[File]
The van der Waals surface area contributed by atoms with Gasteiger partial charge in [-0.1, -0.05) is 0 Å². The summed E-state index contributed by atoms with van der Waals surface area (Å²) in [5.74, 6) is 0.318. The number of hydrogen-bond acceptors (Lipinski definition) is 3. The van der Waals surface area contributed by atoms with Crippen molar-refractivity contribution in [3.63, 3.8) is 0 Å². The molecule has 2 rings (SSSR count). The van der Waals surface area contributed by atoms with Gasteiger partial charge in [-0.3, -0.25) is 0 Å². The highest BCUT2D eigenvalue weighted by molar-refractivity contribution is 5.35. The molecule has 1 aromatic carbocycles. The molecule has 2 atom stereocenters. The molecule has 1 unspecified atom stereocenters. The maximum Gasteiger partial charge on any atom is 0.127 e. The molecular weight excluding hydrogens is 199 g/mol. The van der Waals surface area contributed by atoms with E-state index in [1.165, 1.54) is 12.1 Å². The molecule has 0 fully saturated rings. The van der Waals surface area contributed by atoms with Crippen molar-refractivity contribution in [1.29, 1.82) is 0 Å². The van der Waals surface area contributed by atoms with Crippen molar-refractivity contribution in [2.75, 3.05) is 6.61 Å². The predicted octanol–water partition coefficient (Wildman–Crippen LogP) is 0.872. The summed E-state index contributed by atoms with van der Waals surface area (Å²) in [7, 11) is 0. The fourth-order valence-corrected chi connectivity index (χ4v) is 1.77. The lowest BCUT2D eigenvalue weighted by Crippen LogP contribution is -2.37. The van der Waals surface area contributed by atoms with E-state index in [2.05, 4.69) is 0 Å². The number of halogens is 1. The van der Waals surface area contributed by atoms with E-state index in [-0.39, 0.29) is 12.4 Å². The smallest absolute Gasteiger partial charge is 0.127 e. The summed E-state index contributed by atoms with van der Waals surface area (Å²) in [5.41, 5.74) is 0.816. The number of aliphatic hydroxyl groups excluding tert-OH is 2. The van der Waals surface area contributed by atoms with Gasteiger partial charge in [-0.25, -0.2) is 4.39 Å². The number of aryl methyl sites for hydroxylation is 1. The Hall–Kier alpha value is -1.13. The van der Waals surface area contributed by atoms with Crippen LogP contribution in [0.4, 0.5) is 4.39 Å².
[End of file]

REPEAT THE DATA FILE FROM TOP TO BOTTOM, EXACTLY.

The van der Waals surface area contributed by atoms with Gasteiger partial charge in [-0.1, -0.05) is 0 Å². The summed E-state index contributed by atoms with van der Waals surface area (Å²) in [5.74, 6) is 0.318. The number of hydrogen-bond acceptors (Lipinski definition) is 3. The van der Waals surface area contributed by atoms with Crippen molar-refractivity contribution in [3.63, 3.8) is 0 Å². The molecule has 2 rings (SSSR count). The van der Waals surface area contributed by atoms with Gasteiger partial charge in [-0.3, -0.25) is 0 Å². The highest BCUT2D eigenvalue weighted by molar-refractivity contribution is 5.35. The molecule has 1 aromatic carbocycles. The molecule has 2 atom stereocenters. The molecule has 1 unspecified atom stereocenters. The maximum Gasteiger partial charge on any atom is 0.127 e. The molecular weight excluding hydrogens is 199 g/mol. The van der Waals surface area contributed by atoms with E-state index in [1.165, 1.54) is 12.1 Å². The molecule has 0 fully saturated rings. The van der Waals surface area contributed by atoms with Crippen molar-refractivity contribution in [1.29, 1.82) is 0 Å². The van der Waals surface area contributed by atoms with Crippen molar-refractivity contribution in [2.75, 3.05) is 6.61 Å². The predicted octanol–water partition coefficient (Wildman–Crippen LogP) is 0.872. The summed E-state index contributed by atoms with van der Waals surface area (Å²) in [7, 11) is 0. The fourth-order valence-corrected chi connectivity index (χ4v) is 1.77. The lowest BCUT2D eigenvalue weighted by Crippen LogP contribution is -2.37. The van der Waals surface area contributed by atoms with E-state index in [2.05, 4.69) is 0 Å². The number of halogens is 1. The van der Waals surface area contributed by atoms with E-state index in [-0.39, 0.29) is 12.4 Å². The smallest absolute Gasteiger partial charge is 0.127 e. The summed E-state index contributed by atoms with van der Waals surface area (Å²) in [5.41, 5.74) is 0.816. The number of aliphatic hydroxyl groups excluding tert-OH is 2. The van der Waals surface area contributed by atoms with Gasteiger partial charge in [-0.25, -0.2) is 4.39 Å². The number of aryl methyl sites for hydroxylation is 1. The Hall–Kier alpha value is -1.13. The van der Waals surface area contributed by atoms with Crippen LogP contribution in [0.4, 0.5) is 4.39 Å².